|?Henryville Clubs, PTO working together to bring national speaker to local area|
|Written by Janna Ross|
|Wednesday, 10 December 2008 00:00|
? Ever attend a high school basketball game on a cold winter evening and think you would love to have something hot and delicious to warm you up and not have enough time to make dinner before heading to cheer on the team.
The Henryville PTO along with the Henryville High School SADD and Key Clubs are making that dilemma a little easier to answer.
The groups are sponsoring a chili supper on Friday evening, December 19 when the Hornets face Lanesville. The chili supper will be held from 5:30 to 7 p.m.
A spaghetti dinner will be held on Friday evening, January 16 when the Hornets host the Mustangs of New Washington. The spaghetti dinner will also be held from 5:30 to 7 p.m. The cost of the dinners will be a donation. (The junior varsity games will begin at 6 p.m. with the varsity contests beginning at approximately 7:30 p.m.)
The dinners will be fundraisers to bring national speaker Dale “Mad Dog” Messmer and his “S.T.O.P.-Straight Talk Outreach Program” to the local area. Messmer is scheduled to visit local schools in April to bring his message about drugs, alcohol and gangs to the students prior to their proms.
“We want everyone to come out and enjoy some good home-cooked food and enjoy a great basketball game,” stated Henryville School Resource Officer and Clark County Sheriff’s Deputy Joe Waters.
Waters is working with other local School Resource Officers and school officials to bring Messmer to several schools during his visit.
“We are working together to get him here. I am working to get him to visit Henryville, Borden, New Washington and Silver Creek during his visit,” Waters stated.
Waters first met Messmer during a School Resource Officer conference.
“I met him at the first conference I attended in Orlando. I was able to talk to him and thought then that bringing him here would be cool,” Waters explained.
The next conference Waters attended he learned more about Messmer from other officers who had brought the speaker to their schools.
“The next conference I talked to some of the officers to see what they thought about Messmer. They all said he was great and many are working on fundraising projects in order to bring him back to their schools again. I received nothing but good feedback from the officers who have seen his program.”
Once Waters returned from the conference he began to work on the idea of bring Messmer to the local area.
“We know he is coming but the dates have not been finalized at this point,” Waters said.
Messmer likes to spend the entire day at the school. According to Waters, Messmer’s morning program is a 90-minute program. Then he likes to break for lunch.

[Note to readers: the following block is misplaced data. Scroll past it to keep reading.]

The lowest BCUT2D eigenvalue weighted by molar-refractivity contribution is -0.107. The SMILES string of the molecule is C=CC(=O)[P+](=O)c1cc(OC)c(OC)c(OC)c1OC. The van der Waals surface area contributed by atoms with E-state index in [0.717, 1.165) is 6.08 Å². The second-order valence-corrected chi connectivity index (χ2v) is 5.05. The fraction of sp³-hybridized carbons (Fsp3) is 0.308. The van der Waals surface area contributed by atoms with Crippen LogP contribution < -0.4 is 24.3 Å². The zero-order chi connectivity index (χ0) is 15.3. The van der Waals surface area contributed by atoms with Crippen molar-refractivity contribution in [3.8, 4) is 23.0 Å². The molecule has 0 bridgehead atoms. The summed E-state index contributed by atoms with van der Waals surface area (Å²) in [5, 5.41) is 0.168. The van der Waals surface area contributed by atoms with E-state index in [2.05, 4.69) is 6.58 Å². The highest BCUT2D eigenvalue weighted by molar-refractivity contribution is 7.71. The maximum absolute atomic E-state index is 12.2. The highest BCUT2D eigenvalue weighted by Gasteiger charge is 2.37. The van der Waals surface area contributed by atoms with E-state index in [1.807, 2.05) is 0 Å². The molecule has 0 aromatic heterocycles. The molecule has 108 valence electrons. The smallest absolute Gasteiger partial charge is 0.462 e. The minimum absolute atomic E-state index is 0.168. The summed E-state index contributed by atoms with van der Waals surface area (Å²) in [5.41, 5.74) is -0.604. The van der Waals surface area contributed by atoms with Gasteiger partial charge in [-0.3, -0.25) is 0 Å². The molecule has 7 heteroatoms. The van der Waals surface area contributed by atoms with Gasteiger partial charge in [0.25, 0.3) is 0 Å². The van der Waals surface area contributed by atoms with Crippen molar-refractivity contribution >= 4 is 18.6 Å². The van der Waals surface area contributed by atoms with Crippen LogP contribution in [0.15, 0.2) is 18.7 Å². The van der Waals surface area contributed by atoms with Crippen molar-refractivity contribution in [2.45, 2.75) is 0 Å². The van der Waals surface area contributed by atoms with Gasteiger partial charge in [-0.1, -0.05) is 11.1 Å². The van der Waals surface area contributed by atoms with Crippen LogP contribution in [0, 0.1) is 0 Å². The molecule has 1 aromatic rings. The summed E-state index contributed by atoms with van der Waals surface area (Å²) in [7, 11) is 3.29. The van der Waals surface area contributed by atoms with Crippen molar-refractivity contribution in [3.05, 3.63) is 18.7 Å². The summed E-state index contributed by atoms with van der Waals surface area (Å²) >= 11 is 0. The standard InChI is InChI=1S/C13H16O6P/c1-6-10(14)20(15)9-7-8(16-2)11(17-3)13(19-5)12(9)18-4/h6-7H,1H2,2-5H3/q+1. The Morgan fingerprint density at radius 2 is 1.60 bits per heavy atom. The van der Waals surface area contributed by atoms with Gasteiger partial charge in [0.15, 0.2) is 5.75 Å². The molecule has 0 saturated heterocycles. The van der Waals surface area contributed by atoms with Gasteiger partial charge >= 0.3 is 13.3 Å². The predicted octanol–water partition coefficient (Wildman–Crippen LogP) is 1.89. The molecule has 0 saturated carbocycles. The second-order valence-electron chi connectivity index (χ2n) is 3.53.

“He will go into the cafeteria and talk to the students. He really likes to interact with the students,” Water explained.
The afternoon program is an additional workshop broke into small groups.
The plan is to have Messmer visit one school each day he is in the local area.
“I am really looking forward to bringing this program here. I think he will make an impact on the local students. He doesn’t candy coat anything, he is just really straight forward,” Waters added.
Messmer’s program is all about choices. The choices that one makes and how they affect not only the individual but every person around them.
Messmer spent 10 years in the United States Marine Corps from 1965 to 1975 before working with the Los Angeles County Sheriff’s Department in California. He can actually discuss choices by first hand experience. A bad choice made by Messmer changed his life forever.
He was convicted of smuggling cocaine into the United States and spent 10 years, 8 months and 11 days in prison.
“I made one stupid choice and it changed my life forever,” Messmer stated in an informational DVD.
Mad Dog, as Messmer is affectionately known, definitely is straight forward in the S.T.O.P. program but hopes he makes the students just think about the choices they are making and are going to make.
“Some of the things I have to say here today might scare you. It’s not my purpose nor my intent to scare you. I’m not going to waste my breath or your time trying to scare anybody. Some of the things I have to say today might offend you,” Messmer stated. “And I really don’t care,” he continued with a smile and a laugh on the informational DVD.
|Last Updated on Wednesday, 10 December 2008 10:59|